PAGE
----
3. But if we are to end the controversy by saying this, why do not our opponents themselves say it? While they assert the death of Christ to have been not real but feigned, why do they make out that He had no birth at all, not even of the same kind as His death? If they had so much regard for the authority of the evangelist as to oblige them to admit that Christ suffered, at least in appearance, it is the same authority which testifies to His birth. Two evangelists, indeed, give the story of the birth;2 but in all we read of Jesus having a mother.3 Perhaps Faustus was unwilling to make the birth an illusion, because the difference of the genealogies given in Matthew and Luke causes an apparent discrepancy. But, supposing a man ignorant, there are many things also relating to the passion of Christ in which he will think the evangelists disagree; suppose him instructed, he finds entire agreement. Can it be right to feign death, and wrong to feign birth? And yet Faustus will have us acknowledge the birth to be feigned, in order to put an end to the dispute. It will appear presently in our reply to another objection what we think to be the reason why Faustus will not admit of any birth, even a feigned one.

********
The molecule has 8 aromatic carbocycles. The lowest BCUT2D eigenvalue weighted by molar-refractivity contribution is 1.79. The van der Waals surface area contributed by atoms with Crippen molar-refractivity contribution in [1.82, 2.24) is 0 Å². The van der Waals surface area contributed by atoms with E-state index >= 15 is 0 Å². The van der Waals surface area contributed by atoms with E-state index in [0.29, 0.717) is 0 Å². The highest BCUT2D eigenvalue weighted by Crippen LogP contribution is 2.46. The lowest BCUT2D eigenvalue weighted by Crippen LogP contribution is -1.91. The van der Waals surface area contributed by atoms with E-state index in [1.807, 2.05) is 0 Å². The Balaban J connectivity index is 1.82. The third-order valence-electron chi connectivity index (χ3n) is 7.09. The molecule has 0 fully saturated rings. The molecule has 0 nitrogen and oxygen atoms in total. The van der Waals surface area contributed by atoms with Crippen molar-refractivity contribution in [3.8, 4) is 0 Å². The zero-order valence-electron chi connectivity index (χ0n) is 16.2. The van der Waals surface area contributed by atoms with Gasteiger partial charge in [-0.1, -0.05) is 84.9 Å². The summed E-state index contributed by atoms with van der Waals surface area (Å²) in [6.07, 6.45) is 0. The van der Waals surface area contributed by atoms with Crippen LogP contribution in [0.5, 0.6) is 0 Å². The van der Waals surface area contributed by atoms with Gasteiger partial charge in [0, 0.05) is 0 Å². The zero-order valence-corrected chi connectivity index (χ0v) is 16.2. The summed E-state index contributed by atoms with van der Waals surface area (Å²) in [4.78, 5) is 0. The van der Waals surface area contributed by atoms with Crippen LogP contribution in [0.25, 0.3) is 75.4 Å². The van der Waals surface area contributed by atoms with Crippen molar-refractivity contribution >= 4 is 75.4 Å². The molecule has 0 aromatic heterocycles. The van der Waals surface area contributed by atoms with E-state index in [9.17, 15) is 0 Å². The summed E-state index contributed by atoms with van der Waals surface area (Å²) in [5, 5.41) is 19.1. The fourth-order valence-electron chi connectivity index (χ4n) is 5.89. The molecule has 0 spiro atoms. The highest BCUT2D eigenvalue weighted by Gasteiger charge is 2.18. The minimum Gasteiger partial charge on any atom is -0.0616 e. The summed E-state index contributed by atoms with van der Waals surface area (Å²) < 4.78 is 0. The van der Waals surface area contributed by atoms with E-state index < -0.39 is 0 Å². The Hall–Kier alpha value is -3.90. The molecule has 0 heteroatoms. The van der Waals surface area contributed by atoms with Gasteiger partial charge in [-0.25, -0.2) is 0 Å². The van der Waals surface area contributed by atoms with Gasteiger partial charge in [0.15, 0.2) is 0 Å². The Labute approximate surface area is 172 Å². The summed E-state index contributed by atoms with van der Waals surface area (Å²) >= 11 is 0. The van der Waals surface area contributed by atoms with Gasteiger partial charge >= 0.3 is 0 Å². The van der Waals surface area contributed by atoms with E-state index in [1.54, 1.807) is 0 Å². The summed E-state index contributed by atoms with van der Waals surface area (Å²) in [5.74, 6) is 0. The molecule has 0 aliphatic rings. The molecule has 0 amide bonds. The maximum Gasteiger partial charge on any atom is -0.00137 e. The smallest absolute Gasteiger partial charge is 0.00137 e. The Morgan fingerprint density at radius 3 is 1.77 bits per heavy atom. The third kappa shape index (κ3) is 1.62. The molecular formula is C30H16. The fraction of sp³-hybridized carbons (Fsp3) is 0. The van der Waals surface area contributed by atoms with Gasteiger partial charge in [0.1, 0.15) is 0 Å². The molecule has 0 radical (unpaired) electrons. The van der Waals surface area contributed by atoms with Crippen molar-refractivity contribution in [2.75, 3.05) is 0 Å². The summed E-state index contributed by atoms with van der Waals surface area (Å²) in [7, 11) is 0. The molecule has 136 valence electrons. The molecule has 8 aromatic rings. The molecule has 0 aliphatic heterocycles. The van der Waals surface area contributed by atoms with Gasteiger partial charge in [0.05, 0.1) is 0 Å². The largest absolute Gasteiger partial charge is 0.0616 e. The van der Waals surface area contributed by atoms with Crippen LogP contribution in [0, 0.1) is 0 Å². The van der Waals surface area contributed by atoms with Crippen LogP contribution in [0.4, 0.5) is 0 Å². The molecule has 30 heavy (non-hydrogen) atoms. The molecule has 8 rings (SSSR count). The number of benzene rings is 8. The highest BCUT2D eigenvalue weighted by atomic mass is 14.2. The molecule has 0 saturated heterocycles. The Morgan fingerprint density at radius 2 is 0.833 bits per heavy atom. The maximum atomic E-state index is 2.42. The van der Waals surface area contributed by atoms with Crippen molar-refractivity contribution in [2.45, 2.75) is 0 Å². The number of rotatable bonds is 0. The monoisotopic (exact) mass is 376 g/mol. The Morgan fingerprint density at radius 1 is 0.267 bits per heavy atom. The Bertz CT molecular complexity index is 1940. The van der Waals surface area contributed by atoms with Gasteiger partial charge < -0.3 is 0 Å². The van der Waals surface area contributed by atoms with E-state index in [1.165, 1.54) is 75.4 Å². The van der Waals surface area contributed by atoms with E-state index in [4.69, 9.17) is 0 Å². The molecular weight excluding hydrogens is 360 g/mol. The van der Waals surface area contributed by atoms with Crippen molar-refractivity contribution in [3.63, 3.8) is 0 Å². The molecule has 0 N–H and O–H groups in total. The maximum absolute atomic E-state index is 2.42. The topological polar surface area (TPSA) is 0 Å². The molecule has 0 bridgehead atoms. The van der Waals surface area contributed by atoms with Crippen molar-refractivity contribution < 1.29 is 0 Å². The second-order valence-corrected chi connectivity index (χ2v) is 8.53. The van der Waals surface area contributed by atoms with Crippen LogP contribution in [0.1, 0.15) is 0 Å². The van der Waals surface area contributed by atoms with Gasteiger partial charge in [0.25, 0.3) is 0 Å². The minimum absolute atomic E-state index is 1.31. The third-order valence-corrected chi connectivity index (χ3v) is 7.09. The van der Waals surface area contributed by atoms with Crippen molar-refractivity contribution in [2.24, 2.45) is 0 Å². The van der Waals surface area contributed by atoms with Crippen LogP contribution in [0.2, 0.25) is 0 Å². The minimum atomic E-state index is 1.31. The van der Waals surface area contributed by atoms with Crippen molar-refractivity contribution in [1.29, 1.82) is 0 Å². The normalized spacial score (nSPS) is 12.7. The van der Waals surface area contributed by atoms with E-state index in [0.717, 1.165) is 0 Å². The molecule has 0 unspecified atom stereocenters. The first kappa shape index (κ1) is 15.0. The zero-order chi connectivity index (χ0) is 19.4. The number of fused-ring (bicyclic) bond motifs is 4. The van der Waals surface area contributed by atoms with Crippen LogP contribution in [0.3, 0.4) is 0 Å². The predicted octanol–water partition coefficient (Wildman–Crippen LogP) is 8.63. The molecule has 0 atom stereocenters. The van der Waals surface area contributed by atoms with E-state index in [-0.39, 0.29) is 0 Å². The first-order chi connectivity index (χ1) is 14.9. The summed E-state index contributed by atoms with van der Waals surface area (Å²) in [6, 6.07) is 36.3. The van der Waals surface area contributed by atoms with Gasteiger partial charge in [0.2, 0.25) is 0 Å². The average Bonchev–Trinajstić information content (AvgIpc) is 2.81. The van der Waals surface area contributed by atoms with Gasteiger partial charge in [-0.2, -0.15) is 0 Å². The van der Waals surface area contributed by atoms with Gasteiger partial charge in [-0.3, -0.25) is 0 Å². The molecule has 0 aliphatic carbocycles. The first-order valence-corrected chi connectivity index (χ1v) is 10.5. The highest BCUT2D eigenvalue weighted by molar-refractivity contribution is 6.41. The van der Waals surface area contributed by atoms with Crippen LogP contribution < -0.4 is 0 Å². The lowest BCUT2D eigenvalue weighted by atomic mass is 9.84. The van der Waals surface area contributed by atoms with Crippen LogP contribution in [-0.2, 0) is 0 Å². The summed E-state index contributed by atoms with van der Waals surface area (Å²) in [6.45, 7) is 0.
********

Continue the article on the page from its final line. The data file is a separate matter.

4. We deny that there is anything disgraceful in the bodies of saints. Some members, indeed, are called uncomely, because they have not so pleasing an appearance as those constantly in view.4 But attend to what the apostle says, when from the unity and harmony of the body he enjoins charity on the Church: "Much more those members of the body, which seem to be feeble, are necessary: and those members of the body, which we think to be less honorable, upon these we bestow more abundant honor; and our uncomely parts have more abundant comeliness. For our comely parts have no need: but God hath tempered the body together, having given more abundant honor to that part which lacked: that there should be no schism in the body."5 The licentious and intemperate use of those members is disgraceful, but not the members themselves; for they are preserved in purity not only by the unmarried, but also by wedded fathers and mothers of holy life, in whose case the natural appetite, as serving not lust, but an intelligent purpose in the production of children, is in no way disgraceful. Still more, in the holy Virgin Mary, who by faith conceived the body of Christ, there was nothing disgraceful in the members which served not for a common natural conception, but for a miraculous birth. In order that we might conceive Christ in sincere hearts, and, as it were, produce Him in confession, it was meet that His body should come from the substance of His mother without injury to her bodily purity. We cannot suppose that the mother of Christ suffered loss by His birth, or that the gift of productiveness displaced the grace of virginity. If these occurrences, which were real and no illusion, are new and strange, and contrary to the common course of nature, the reason is, that they are great, and amazing, and divine; and all the more on this account are they true, and firm, and sure. Angels, says Faustus, appeared and spoke without having been born. As if we held that Christ could not have appeared or spoken without having been born of a woman! He could, but He chose not; and what He chose was best. And that He chose to do what He did is plain, because He acted, not like your god, from necessity, but voluntarily. That He was born we know, because we put faith not in a heretic, but in Christ's gospel.